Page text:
Like Syrian relations, Turkish-Iraqi relations are colored by a past history of Ottoman rule as well as the Sunni-Shiite divide. Although Ankara antagonized both its NATO allies and Iraq’s nascent post-Saddam regime by denying use of its territory for the 2003 coalition invasion, it has over the past five years made efforts to promote its interests in Iraq though these efforts have hardly fostered zero problems.
One of Ankara’s highest priorities has been to exclude the PKK from operating in Iraq.At the same time, it seeks, for various reasons, to improve relations with the Kurdistan Regional Government in Iraq. Most importantly, it wants to play a major role in the transfer of the landlocked oil deposits from northern Iraq to the West via either Kirkuk-Ceyhan or Nabucco pipelines. As such, it signed an agreement in May 2012 with the Kurdish Barzani government to build a new pipeline for transporting crude oil. In doing so, Turkey has adopted a tactic of momentarily forgetting its opposition to an independent Kurdistan but without abandoning previous declared positions or practices of military intervention when it so chooses.
While Turkey has officially declared its support for the territorial integrity and national unity of Iraq, its actions have contributed to the forces that threaten to tear the country apart. Much of this instability has its origins in Shiite-Sunni antagonism: Iraqi prime minister Nuri al-Maliki, a Shiite, is considered too close to Iran while Iraqi vice president Tareq al-Hashemi, a Sunni, is close to Turkey, the Arab countries, and the Regional Government of Kurdistan.
The withdrawal of U.S. troops in December 2011 has increased centrifugal forces in Iraq. When a governmental crisis erupted around an arrest warrant issued for Hashemi, Ankara quickly reacted, siding with the Sunnis and criticizing the policies of the prime minister. Maliki’s reaction was unusually strong by diplomatic standards, excoriating the Turks for interference in the internal affairs of his country “as if Iraq is controlled or run by them.” Having fled to Turkey, Hashemi was sentenced to death by an Iraqi court. Erdoğan gave his full support to the exiled leader, declaring, despite Interpol’s “red notice,” that Turkey would host Hashemi for “as long as he wants,” and that it “will not hand him over” to Iraqi authorities.
Further, Ankara sought to obtain a non-Kurdish status for the oil-rich Kirkuk area in northern Iraq after the fall of Saddam and supported its “cousin” Turkmens in their claims to the area, thus creating a tool of leverage within Iraq against the Kurds and the Iraqi government.
In sum, Ankara seeks its own interests in Syria and Iraq, which, while often contradictory, are clearly independent of the interests of both states. Whether supporting an insurgency in Syria or encouraging the Kurds of northern Iraq, Turkey’s behavior cannot be characterized as that of a good neighbor. And while Ankara may reap some short term gains, notably the transfer of Iraqi Kurdish oil through its territory, it also risks losing its land access to the Arabian Peninsula by angering Baghdad. It remains to be seen whether all these Turkish actions will bear long-term fruit.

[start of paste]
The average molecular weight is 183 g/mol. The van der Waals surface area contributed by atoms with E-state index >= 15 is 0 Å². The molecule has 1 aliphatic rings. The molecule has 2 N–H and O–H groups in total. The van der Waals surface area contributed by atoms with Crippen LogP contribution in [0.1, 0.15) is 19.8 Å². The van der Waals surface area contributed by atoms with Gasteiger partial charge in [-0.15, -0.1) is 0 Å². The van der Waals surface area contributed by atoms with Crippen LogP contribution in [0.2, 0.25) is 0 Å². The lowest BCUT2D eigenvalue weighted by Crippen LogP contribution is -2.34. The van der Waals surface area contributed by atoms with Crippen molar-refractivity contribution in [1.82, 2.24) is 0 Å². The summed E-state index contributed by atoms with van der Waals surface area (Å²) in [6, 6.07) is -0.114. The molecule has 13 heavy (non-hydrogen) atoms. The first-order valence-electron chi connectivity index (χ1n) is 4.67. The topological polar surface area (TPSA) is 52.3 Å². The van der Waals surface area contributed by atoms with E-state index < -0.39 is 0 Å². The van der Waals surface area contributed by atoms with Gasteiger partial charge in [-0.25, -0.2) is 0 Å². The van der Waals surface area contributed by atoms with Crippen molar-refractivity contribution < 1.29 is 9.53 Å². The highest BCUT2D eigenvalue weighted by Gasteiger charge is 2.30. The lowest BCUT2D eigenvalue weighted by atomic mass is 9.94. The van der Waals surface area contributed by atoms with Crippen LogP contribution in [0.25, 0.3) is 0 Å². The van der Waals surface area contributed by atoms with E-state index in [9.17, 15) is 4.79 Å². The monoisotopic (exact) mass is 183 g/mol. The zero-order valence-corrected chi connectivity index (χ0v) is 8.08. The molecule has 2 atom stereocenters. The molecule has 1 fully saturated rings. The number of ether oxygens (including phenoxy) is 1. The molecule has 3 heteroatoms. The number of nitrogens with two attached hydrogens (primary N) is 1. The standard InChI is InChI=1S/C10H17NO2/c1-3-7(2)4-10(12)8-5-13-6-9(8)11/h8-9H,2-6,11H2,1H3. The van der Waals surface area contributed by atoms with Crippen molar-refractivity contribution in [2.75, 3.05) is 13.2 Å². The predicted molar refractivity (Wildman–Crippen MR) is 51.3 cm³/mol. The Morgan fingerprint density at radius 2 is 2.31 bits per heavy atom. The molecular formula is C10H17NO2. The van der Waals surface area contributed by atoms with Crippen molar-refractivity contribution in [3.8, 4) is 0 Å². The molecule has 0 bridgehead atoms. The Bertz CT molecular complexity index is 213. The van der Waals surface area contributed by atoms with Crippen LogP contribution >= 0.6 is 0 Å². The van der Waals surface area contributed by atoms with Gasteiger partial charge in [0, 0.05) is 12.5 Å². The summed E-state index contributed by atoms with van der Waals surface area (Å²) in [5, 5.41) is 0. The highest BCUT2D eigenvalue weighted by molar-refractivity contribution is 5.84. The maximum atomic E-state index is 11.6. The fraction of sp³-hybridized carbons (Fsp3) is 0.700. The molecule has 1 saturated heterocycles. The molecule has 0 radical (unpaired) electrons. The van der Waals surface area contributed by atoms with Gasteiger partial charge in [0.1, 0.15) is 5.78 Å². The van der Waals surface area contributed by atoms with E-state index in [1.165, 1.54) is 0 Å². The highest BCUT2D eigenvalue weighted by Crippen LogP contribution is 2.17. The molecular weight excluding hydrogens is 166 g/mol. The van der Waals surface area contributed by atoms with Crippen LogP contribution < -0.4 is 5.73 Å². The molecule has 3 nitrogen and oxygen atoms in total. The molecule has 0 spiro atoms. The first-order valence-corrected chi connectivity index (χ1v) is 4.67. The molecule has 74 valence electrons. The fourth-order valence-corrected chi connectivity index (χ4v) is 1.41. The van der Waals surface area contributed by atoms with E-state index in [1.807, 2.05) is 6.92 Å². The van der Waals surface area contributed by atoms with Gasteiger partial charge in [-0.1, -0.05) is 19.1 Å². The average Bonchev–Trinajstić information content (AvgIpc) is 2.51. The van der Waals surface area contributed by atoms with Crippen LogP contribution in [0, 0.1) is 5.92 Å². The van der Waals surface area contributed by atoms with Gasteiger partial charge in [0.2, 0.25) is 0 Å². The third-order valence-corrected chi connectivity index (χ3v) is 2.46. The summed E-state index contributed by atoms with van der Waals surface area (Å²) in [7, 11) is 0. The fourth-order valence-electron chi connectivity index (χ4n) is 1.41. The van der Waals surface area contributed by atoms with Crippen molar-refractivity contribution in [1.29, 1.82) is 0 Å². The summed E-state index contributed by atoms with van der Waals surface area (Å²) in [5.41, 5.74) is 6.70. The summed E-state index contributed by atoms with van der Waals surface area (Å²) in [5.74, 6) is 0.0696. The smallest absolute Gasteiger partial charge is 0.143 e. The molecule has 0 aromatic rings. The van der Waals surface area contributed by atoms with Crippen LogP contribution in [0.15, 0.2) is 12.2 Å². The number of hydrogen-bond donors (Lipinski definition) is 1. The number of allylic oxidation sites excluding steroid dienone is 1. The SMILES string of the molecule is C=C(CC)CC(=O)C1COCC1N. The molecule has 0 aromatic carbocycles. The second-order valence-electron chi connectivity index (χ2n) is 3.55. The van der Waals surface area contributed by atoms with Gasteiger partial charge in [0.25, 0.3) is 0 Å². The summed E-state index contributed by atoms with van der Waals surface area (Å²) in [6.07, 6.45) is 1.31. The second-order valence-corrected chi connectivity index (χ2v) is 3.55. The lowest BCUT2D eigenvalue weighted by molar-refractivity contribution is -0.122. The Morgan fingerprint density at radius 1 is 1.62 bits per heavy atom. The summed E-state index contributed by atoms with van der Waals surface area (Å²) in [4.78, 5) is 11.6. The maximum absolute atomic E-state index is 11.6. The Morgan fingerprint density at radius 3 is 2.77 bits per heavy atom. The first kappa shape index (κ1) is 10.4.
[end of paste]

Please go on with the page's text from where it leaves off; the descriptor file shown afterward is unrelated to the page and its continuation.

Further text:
Iran has been a Turkish rival in some form or another at least since the days of the old Ottoman and Safavid empires, and the AKP Erdoğan government has vacillated between drawing closer to Tehran and confronting it over various issues.
Some analysts consider Ankara’s outreach to Tehran as being purely economic in origin. Certainly trade with Iran has increased significantly from $1 billion at the beginning of the decade to $10 billion in 2009, to $16 billion in 2011. It is Iran, however, that mostly benefits from these trade relations while simultaneously using its Turkish connection to break out of its international isolation.
Erdoğan seems happy to oblige the ayatollahs and has repeatedly acted as an apologist for Iranian behavior. His congratulations to Iranian president Mahmoud Ahmadinejad on his fraudulent reelection in 2009 outraged many in the West. He has argued that Tehran is unjustly accused by outsiders and has characterized discussions regarding the Iranian nuclear weapons program as “gossip,” deriding any potential military operation against it as “crazy.” While serving as a non-permanent Security Council member, Ankara voted against U.N. Security Council resolution 1929 of June 2010, which imposed serious sanctions on Tehran in various spheres. In opposition to the wishes of its NATO partners, Turkey joined in a trilateral meeting with Iran and Brazil, the upshot of which was an agreement for Iran to send 1200 kilograms of uranium for enrichment to Turkey and receive, in exchange, nuclear fuel for its reactor. To Ankara’s deep embarrassment, Iran almost immediately reneged on the agreement, vowing to continue its efforts to enrich uranium.